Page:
Eileen J. Antonucci, Ph.D, vice president of talent management for Executive Development Associates, calls the current and future talent shortages “the perfect storm.” “The perfect storm is a combination of factors that have come together to create this situation,” Antonucci said. “One of them has been a lack of investment in talent in recent years. The companies that are not suffering as much have really invested in their senior and high-potential talent both in good times and in bad. The second factor is a lack of skills needed to be in a leadership role today. The demands are increasing with globalization and virtually dispersed organizations. The constant change and pressure for higher performance need a different type of leader than in the past, and people are not getting the right skills and development, or systems are not in place to even identify what these things would be, to get people to a leadership position. In addition, there’s been a growth surge in markets like China and India, which is causing stress for talent shortages. There’s another major factor coming into play, and that is the demographic shift. The baby boomers are getting near retirement, and they’re going to be leaving senior management. At the same time, you have a decline in the 35-year-olds who would normally be in the high-potential pool for leadership positions.”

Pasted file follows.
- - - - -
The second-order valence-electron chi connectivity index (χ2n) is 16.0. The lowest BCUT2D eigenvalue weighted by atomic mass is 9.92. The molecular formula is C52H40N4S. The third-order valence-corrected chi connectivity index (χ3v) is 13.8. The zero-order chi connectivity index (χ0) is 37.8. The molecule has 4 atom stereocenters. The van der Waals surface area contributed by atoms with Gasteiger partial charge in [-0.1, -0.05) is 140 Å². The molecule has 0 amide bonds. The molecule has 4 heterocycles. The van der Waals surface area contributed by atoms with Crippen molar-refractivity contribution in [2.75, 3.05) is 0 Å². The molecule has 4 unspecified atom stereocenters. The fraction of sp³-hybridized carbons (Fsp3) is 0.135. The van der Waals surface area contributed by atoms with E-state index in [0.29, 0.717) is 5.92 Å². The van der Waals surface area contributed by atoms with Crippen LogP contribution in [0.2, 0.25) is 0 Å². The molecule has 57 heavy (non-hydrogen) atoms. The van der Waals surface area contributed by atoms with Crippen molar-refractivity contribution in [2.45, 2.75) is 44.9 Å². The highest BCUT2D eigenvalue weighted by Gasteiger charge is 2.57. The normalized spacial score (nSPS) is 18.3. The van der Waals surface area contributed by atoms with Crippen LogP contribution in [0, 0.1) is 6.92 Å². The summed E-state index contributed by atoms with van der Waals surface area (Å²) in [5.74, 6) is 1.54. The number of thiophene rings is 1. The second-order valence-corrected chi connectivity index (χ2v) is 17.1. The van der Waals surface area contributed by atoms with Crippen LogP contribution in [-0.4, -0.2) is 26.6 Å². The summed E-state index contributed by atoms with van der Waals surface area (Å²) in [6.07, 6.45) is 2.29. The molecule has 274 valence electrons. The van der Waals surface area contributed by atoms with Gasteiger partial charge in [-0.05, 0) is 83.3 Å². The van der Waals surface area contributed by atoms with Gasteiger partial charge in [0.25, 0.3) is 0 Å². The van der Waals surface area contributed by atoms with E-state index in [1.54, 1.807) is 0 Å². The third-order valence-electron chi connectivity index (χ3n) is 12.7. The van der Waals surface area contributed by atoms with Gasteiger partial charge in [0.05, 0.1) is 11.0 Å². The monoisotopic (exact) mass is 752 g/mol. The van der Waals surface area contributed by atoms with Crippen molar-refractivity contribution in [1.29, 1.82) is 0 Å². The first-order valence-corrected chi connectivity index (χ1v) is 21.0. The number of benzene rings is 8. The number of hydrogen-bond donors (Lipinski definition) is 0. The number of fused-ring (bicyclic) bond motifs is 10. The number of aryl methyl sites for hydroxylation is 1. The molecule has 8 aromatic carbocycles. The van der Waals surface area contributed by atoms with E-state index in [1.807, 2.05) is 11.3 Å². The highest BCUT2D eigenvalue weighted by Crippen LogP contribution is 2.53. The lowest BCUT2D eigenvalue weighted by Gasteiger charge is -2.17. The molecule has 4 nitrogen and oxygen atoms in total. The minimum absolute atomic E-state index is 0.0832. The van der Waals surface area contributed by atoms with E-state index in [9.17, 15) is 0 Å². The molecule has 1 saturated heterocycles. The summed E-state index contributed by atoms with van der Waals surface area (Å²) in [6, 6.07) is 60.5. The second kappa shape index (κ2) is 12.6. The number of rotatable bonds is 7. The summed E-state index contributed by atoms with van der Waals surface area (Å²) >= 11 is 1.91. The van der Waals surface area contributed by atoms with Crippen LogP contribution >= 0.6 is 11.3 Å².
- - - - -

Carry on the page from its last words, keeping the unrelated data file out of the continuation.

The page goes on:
Not only is next-generation leadership declining in numbers, it also seems that they lack the inclination to follow in their elders’ footsteps. “This group is not like the baby boomer group that came before it,” Antonucci said. “They don’t necessarily want a leadership position. For instance, we know that an international assignment is a great way to develop leaders. It used to be if you said, ‘You’re going to go to Europe for a year to work,’ the boomers would say, ‘What time? What plane?’ This generation says, ‘Nah, I kind of like my life right now, and I’m not going.’ We have a complexity of skills needed, a growth surge, a lack of investment and demographic factors coming to play to create this perfect storm.”